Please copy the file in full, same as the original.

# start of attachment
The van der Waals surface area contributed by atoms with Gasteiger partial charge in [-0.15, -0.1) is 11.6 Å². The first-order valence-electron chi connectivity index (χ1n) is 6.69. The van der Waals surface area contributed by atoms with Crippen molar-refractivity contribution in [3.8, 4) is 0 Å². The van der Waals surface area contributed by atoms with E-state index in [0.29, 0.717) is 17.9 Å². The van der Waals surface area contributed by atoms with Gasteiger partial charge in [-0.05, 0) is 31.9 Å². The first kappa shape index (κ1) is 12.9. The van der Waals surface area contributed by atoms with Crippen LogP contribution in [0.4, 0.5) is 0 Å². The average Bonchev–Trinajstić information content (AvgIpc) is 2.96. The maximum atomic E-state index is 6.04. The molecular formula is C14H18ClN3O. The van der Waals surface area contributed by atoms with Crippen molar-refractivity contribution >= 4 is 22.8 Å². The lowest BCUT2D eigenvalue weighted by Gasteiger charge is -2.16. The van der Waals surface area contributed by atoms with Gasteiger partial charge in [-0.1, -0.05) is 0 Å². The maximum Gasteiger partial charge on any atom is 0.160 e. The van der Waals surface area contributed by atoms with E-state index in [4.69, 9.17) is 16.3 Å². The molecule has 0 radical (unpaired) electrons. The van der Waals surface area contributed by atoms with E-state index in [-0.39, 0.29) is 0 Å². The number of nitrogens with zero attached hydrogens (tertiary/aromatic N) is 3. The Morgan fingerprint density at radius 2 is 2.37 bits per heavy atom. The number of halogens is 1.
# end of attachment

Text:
The van der Waals surface area contributed by atoms with Gasteiger partial charge in [-0.15, -0.1) is 11.6 Å². The first-order valence-electron chi connectivity index (χ1n) is 6.69. The van der Waals surface area contributed by atoms with Crippen molar-refractivity contribution in [3.8, 4) is 0 Å². The van der Waals surface area contributed by atoms with E-state index in [0.29, 0.717) is 17.9 Å². The van der Waals surface area contributed by atoms with Gasteiger partial charge in [-0.05, 0) is 31.9 Å². The first kappa shape index (κ1) is 12.9. The van der Waals surface area contributed by atoms with Crippen LogP contribution in [0.4, 0.5) is 0 Å². The average Bonchev–Trinajstić information content (AvgIpc) is 2.96. The maximum atomic E-state index is 6.04. The molecular formula is C14H18ClN3O. The van der Waals surface area contributed by atoms with Crippen molar-refractivity contribution >= 4 is 22.8 Å². The lowest BCUT2D eigenvalue weighted by Gasteiger charge is -2.16. The van der Waals surface area contributed by atoms with Gasteiger partial charge in [-0.1, -0.05) is 0 Å². The maximum Gasteiger partial charge on any atom is 0.160 e. The van der Waals surface area contributed by atoms with E-state index in [4.69, 9.17) is 16.3 Å². The molecule has 0 radical (unpaired) electrons. The van der Waals surface area contributed by atoms with E-state index in [-0.39, 0.29) is 0 Å². The number of nitrogens with zero attached hydrogens (tertiary/aromatic N) is 3. The Morgan fingerprint density at radius 2 is 2.37 bits per heavy atom. The number of halogens is 1.